### The Collatz topos

The topos-theoretic formula in the previous blogpost can be very practical in concrete calculations. Here is a fun example featuring the Collatz conjecture. To be clear, the ideas in this blog post will not help in solving the Collatz conjecture. But the example might help to gain intuition about toposes.

### Geometric morphisms to slice toposes

One of the main results about sheaves on a topological space \(X\) is that they correspond to étale spaces over \(X\), so to local homeomorphisms \(Y \to X\). This can be turned into an equivalence of categories between the category of sheaves on \(X\) and the category of local homeomorphisms \(Y \to X.\) The generalization of this statement to toposes (rather than topological spaces) is well-known among topos theorists, but it took me a really long time to find this statement in the literature. It turns out the result was in SGA4… I could have seen this coming.

### Topos fundamental group of the shrinking wedge of circles

In September, I wrote about the fundamental group of a topos, but I didn’t yet give an example of how to compute this fundamental group for toposes of the form \(\mathbf{Sh}(X)\) for \(X\) a topological space. If \(X\) is a CW-complex, then the fundamental group of \(\mathbf{Sh}(X)\) agrees with the (discrete) group \(\pi_1(X)\). On the other hand, if \(X\) is the shrinking wedge of circles, then the fundamental group of \(\mathbf{Sh}(X)\) is not discrete, so this is an interesting example to look at.

### Cayley graphs of torus knot groups

Knot groups are the groups that appear as fundamental groups of \(\mathbb{R}^3-K\) where \(K \subseteq \mathbb{R}^3\) is a knot. At the moment, I am most interested in the case where \(K\) is the trefoil knot, because in this case the knot group is isomorphic to the braid group on 3 strands. I want to show some pictures of the Cayley graphs for knot groups, and share the Python code that I used to generate them.

### The fundamental group of a topos

This is a follow-up post of the one yesterday about the fundamental group of a monoid. There we looked at the covering spaces of the free monoid on two generators, and covering spaces of categories in general. From there it is a small(ish) step towards defining covering spaces of toposes, which in turn can be used to make sense of what the fundamental group of a topos should be.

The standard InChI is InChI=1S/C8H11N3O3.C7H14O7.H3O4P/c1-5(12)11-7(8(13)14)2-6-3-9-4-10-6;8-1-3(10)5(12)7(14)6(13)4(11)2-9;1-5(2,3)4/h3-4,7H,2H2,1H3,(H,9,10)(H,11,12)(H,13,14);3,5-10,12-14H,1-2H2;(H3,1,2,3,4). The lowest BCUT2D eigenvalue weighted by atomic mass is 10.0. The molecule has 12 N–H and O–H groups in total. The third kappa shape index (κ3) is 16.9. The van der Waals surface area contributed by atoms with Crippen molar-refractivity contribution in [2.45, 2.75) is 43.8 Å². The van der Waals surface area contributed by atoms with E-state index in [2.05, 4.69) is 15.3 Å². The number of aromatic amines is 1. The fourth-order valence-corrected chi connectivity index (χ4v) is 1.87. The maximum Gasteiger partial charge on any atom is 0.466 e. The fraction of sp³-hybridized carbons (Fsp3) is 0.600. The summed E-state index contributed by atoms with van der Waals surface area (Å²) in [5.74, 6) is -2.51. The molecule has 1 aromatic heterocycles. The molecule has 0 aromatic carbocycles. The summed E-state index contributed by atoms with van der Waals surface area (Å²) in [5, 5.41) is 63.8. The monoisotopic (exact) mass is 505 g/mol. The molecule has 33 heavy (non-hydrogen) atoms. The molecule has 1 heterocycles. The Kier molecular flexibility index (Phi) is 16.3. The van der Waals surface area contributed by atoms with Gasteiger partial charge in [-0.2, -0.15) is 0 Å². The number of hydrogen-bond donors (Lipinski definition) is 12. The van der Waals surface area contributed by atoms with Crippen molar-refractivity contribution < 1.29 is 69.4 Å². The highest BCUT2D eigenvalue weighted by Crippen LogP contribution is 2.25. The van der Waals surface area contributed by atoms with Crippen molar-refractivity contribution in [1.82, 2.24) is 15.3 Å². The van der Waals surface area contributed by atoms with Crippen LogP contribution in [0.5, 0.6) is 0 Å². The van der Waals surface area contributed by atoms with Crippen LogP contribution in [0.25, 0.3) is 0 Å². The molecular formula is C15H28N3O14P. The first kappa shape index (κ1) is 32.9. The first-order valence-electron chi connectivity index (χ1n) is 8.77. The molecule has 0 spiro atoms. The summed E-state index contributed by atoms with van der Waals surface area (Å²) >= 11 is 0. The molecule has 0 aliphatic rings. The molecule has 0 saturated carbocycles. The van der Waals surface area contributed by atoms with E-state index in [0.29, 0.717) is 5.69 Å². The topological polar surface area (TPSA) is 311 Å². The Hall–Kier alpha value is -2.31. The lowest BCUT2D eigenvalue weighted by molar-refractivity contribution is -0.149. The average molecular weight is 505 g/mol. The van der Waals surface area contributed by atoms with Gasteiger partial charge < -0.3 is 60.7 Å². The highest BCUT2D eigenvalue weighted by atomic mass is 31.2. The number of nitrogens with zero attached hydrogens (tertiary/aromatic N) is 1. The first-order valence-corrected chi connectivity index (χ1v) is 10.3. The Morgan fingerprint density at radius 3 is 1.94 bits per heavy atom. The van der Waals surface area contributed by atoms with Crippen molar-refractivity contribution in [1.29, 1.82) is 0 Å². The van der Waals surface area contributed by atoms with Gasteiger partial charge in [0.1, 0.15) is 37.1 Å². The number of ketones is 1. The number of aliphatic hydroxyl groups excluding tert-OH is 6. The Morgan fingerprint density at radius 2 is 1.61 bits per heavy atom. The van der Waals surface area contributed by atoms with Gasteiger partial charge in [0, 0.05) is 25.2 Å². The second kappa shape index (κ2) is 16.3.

### The fundamental group of a monoid

For a monoid \(M\), we can look at the group \(G\) that approximates \(M\) in the best way. If you have a presentation of \(M\) in terms of generators and relations, then \(G\) has the same presentation, but as a group rather than as a monoid. In other words, \(G\) is the group you get after formally adding inverses to the elements of \(M\). For example, if \(M\) is the monoid of natural numbers under addition, then \(G\) is the group of integers.

### Riemann surfaces

I’m still trying to improve my understanding of algebraic extensions of \(\mathbb{C}(t)\). It’s a problem that’s connected to a lot of interesting mathematical ideas, like Riemann surfaces, the étale fundamental group, dessins d’enfants and modular curves.

### Algebraic extensions and supernatural numbers

The field \(\mathbb{F}_p\) with \(p\) elements has a finite extension of degree \(n\) for each natural number \(n\). On Twitter, @syzygay1 asked if this can be extended to infinite field extensions of \(\mathbb{F}_p\) for a generalized notion of “degree”. For the field \(\mathbb{F}_p\), this leads to the concept of supernatural numbers, which are connected to the Arithmetic Site of Connes and Consani. It is interesting to see what happens for other fields as well, and this is what led me to write the notes below.

### Animated GIFs of Conway’s big cell

Let’s take the natural numbers (without zero) and order them under the division relation. So we completely forget the usual inequality \(\leq\) between natural numbers, and we now say that \(a \leq b\) whenever \(a\) divides \(b\). So \(1\) is the smallest element and we have chains like \(1 \leq 2 \leq 4 \leq 16 \leq \dots\). The result is called the *big cell* (a terminology first used by John Horton Conway). How can we best visualize this big cell? Let’s make some animated GIFs.

### Patterns made by the reducible quadratic polynomials modulo n

Take a natural number \(n \geq 2\). Then we can create an interesting pattern as follows: we draw a dot with coordinates \((b,c)\) if the polynomial \(x^2+bx+c\) is reducible modulo \(n\). In other words, we draw a dot on \((b,c)\) if we can find natural numbers \(x_1\) and \(x_2\) such that \(b-x_1-x_2\) and \(c-x_1 x_2\) are both divisible by \(n\). This pattern repeats itself vertically and horizontally.